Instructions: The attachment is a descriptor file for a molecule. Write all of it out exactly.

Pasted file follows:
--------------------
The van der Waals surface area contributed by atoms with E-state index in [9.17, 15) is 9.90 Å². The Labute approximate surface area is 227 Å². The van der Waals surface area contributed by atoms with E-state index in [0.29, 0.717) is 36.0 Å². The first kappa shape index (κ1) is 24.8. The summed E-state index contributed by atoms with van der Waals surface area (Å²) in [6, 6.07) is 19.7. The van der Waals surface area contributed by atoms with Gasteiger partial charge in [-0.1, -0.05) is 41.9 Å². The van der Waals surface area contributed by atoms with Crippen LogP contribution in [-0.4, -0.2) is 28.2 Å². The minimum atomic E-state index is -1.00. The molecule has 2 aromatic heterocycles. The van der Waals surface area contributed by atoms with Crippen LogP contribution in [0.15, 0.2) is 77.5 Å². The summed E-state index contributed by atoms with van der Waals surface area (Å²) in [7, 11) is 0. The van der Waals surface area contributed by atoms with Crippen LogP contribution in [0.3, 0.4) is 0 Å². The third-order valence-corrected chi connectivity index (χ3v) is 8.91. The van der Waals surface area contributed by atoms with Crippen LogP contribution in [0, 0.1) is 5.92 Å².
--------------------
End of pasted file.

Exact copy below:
The van der Waals surface area contributed by atoms with E-state index in [9.17, 15) is 9.90 Å². The Labute approximate surface area is 227 Å². The van der Waals surface area contributed by atoms with E-state index in [0.29, 0.717) is 36.0 Å². The first kappa shape index (κ1) is 24.8. The summed E-state index contributed by atoms with van der Waals surface area (Å²) in [6, 6.07) is 19.7. The van der Waals surface area contributed by atoms with Gasteiger partial charge in [-0.1, -0.05) is 41.9 Å². The van der Waals surface area contributed by atoms with Crippen LogP contribution in [-0.4, -0.2) is 28.2 Å². The minimum atomic E-state index is -1.00. The molecule has 2 aromatic heterocycles. The van der Waals surface area contributed by atoms with Crippen LogP contribution in [0.15, 0.2) is 77.5 Å². The summed E-state index contributed by atoms with van der Waals surface area (Å²) in [7, 11) is 0. The van der Waals surface area contributed by atoms with Crippen LogP contribution in [0.3, 0.4) is 0 Å². The third-order valence-corrected chi connectivity index (χ3v) is 8.91. The van der Waals surface area contributed by atoms with Crippen LogP contribution in [0, 0.1) is 5.92 Å².